The Bad Batch picks up not too far off base from where season 7 of The Clone Wars came to close. It pretty much runs parallel with Revenge of the Sith and Victory and Death from The Clone Wars. That said, Filoni and Crew come out of the gates with a real tear-jerker as we come face-to-face with a young Caleb Dume at the heart of Order 66.

The Bad Batch brings us up to speed with the transition from the Republic into the first Galactic Empire by jerking us at our heartstrings. As is Filoni’s style, he gives us heart, empathy, turmoil, and at the center of it all, family. And this is where Clone Force 99 really shines. As confusion sets it within their group, they need to figure out what or who they’re “fighting for?”

And that is where we meet Omega. Omega is a female clone of Jango Fett and the medical assistant of Nala Se on Kamino. But, she’s a lot more than that! As the story moves along, we discover that she is an enhanced clone with heightened perception or what we know to be a superpower for foresight. Interestingly enough, it appears that she has gone under the radar of the Emperor himself. Of course, the truth of this subplot is not yet known.

As the story plunges forward with episode 2, Cut and Run, we find our Dad Batch reuniting (briefly) with Cut and Suu while Hunter learns some lessons in parenting. It’s a “tug-at-your-heartstrings” episode as Hunter deals with what he feels is best for Omega and his own heart. In the end, he realizes that Omega deserves to choose, too, and that lesson number one in parenting is listening. And thus, Hunter has taken his first step from the hunter becoming the protector.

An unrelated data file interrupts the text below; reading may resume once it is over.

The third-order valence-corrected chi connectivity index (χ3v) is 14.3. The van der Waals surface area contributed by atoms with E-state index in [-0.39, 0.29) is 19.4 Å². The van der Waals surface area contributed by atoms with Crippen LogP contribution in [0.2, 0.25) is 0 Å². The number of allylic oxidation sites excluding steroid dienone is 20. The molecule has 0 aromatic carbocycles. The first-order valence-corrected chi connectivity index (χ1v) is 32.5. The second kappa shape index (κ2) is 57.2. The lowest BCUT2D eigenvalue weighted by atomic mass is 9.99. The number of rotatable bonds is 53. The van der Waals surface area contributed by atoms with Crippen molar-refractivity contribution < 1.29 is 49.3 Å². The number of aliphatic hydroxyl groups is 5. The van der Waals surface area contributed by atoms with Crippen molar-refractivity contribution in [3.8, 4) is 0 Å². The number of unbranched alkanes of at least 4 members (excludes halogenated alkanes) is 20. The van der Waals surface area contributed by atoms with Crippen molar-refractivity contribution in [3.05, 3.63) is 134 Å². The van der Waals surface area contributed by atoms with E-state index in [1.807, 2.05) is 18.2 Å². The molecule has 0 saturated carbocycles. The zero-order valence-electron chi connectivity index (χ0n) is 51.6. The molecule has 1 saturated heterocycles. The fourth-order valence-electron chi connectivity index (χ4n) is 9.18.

All in all, The Dad (Bad) Batch is quickly becoming the series I didn’t know I needed, and Omega has already stolen my heart. So, to Filoni and Crew, protect her at all cost!

Carl Bayliss

Having ‘rescued’ The Clone Wars in 2020 for a curtailed final season, Disney+ has set about launching its first original animated series for its Star Wars ‘channel’.

Fans of Lucasfilm’s animation projects to date will not be disappointed, as the first episode kicks off in familiar style with The Clone Wars logo burning away to reveal The Bad Batch logo beneath, and we even get the old Clone wars style intro, complete with motto and Tom Kane voiceover.

With lots of callbacks to both The Clone Wars and Rebels, these are done in such a way as many of the ones in The Mandalorian – nice if you know what they are, but not so central to the plot that if you haven’t read every book and comic and seen every show you’re left confused by what’s going on.

The animation style is naturally the same as The Clone Wars and as we saw in the 7th season, the backgrounds and rendering are really cinematic in feel and execution.

Kamino is obviously central to the plot in this first episode, and as Black Series collectors had already seen, thanks to a spoilertastic box biog for Crosshair, his ‘chip’ seems to be more functional than those of the rest of Clone Force 99 aka the Bad Batch.